On Sunday, President Zuma told editors and journalists that the media had to be regulated as “they could not do as they pleased”.
Apparently the ANC is planning to speed up the implementation of the proposed media appeals tribunal that was discussed at a conference in 2007. Moreover, the acceptance of the controversial Protection of State Information Bill – also known as the secrecy legislation – has apparently only been postponed in order to have it refined. In addition, the state security agency is planning a rigorous selection process for journalists reporting on events in parliament.
Dr Eugene Brink, senior researcher at the Solidarity Research Institute, said the ANC is apparently trying to restrict the media’s watchdog role.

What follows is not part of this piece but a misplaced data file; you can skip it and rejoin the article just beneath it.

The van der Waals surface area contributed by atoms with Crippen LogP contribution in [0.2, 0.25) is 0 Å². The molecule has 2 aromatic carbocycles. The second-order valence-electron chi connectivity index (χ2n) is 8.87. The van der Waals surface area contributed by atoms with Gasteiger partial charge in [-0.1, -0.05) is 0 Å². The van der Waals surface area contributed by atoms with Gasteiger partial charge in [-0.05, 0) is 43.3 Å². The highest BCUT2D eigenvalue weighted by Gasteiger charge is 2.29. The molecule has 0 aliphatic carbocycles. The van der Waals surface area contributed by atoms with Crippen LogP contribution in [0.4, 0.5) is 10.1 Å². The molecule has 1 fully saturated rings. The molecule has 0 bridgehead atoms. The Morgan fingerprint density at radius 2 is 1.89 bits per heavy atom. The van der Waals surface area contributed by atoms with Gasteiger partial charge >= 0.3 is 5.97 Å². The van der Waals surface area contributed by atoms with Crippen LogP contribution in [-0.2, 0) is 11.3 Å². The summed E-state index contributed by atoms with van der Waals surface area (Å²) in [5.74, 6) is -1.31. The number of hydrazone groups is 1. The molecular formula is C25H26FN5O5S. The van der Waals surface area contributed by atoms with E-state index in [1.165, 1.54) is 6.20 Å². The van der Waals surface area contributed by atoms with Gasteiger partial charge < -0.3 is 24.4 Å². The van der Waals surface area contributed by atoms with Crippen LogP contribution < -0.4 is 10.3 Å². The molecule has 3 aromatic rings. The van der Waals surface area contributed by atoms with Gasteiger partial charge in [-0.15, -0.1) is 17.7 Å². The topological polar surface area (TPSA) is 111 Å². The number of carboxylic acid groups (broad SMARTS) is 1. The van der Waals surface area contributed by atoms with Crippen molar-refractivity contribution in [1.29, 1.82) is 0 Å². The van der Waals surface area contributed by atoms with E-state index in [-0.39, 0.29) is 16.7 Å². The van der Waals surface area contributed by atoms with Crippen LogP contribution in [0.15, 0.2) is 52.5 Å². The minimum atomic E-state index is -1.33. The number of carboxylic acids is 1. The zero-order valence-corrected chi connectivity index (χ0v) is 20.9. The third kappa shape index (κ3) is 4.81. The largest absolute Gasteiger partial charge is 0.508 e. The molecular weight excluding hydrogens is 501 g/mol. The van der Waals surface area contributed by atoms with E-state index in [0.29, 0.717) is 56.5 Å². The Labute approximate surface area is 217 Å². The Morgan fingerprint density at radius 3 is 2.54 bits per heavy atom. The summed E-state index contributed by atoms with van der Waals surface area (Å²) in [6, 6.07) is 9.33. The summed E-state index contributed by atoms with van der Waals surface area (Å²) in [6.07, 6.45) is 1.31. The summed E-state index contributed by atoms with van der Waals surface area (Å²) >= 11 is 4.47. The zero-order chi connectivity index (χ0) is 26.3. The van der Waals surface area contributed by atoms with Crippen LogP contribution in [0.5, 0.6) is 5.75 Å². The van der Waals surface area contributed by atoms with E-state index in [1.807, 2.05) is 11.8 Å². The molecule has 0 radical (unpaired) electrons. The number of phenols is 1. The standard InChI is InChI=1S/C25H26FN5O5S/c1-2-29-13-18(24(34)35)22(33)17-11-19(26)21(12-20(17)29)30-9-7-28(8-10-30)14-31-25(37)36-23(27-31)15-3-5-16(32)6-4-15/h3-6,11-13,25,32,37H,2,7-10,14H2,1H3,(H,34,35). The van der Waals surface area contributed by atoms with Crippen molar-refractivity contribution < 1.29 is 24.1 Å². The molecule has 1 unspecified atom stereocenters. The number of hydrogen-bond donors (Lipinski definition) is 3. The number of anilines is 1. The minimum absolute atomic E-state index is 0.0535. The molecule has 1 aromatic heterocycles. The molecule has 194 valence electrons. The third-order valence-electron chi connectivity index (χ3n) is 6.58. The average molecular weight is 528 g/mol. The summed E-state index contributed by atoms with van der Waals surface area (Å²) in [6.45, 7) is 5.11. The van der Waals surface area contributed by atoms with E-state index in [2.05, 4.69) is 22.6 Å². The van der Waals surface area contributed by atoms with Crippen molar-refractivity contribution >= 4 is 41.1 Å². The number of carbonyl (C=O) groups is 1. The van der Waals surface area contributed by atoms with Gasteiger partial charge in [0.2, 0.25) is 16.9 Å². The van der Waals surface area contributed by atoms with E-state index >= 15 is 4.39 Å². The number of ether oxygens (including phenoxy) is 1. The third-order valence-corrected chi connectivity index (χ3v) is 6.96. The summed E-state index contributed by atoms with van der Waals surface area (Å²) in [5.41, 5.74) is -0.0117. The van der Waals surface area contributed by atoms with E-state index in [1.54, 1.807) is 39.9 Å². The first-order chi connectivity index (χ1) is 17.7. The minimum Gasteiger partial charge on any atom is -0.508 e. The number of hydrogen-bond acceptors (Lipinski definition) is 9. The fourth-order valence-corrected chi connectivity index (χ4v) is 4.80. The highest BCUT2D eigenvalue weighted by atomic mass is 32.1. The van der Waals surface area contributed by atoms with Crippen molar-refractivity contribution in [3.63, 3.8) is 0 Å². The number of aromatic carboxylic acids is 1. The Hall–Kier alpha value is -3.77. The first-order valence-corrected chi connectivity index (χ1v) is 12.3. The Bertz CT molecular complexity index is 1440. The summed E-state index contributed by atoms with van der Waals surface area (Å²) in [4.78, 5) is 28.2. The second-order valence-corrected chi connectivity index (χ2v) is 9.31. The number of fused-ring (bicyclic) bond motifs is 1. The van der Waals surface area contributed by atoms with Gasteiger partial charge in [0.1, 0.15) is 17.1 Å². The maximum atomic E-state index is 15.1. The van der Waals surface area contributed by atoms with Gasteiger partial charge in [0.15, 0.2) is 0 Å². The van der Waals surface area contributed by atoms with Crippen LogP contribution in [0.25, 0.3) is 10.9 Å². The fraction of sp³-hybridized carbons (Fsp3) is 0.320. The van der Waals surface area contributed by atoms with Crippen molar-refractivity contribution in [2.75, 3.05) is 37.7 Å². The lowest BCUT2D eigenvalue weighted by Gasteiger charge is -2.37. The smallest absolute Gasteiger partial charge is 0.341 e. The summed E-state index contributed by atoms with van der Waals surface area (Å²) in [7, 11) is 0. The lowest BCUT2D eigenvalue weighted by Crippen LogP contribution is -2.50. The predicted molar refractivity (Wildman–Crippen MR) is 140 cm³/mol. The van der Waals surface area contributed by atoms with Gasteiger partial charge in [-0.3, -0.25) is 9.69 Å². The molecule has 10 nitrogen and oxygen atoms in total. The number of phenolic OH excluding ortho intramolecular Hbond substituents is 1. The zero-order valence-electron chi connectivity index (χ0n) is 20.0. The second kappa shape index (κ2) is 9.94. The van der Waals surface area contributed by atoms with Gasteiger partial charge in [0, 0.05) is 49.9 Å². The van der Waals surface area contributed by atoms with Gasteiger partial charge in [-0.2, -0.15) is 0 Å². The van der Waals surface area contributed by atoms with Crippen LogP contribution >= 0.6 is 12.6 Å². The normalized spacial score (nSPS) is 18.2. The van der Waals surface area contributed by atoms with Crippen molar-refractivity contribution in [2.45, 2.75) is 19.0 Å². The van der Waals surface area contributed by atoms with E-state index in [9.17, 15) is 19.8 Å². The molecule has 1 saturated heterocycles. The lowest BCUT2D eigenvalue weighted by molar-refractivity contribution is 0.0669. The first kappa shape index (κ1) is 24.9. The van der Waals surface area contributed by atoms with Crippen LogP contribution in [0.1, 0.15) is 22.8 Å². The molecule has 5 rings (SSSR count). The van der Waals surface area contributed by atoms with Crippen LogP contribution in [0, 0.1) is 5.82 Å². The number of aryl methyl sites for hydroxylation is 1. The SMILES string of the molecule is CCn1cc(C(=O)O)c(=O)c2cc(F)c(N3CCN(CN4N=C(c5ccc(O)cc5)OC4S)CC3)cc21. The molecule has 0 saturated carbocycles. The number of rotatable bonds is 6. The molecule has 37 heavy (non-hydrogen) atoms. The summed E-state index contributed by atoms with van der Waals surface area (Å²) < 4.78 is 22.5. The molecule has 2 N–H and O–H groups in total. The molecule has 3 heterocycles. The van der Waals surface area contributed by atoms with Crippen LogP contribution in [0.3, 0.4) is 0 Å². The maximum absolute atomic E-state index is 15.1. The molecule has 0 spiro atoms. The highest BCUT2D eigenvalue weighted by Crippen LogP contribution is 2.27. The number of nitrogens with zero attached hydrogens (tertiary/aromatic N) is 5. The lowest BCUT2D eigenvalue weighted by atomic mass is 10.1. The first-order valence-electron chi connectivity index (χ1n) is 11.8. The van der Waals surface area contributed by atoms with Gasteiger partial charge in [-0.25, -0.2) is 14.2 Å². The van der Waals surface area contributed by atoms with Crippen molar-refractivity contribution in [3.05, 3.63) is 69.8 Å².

“Media that are free, vigilant and independent are essential to expose corrupt practices. In its absence, politicians cannot be held accountable by the public for their misdemeanours and taxpayers would never know what happens to their taxes,” Brink cautioned.
Brink is of the opinion that the media managed to regulate itself over the past 21 years, and that government’s plans to regulate the media are not justified.
“In recent years, the media got several politicians and government officials in hot water for their involvement in corruption and the misappropriation of funds. This partly explains the ANC’s intensified campaign to limit media freedom, but it does not justify stronger regulation of the media in any way whatsoever. Thus far, the media have only exercised their constitutional right to freedom of speech and fulfilled their duty as democratic watchdog,” Brink said.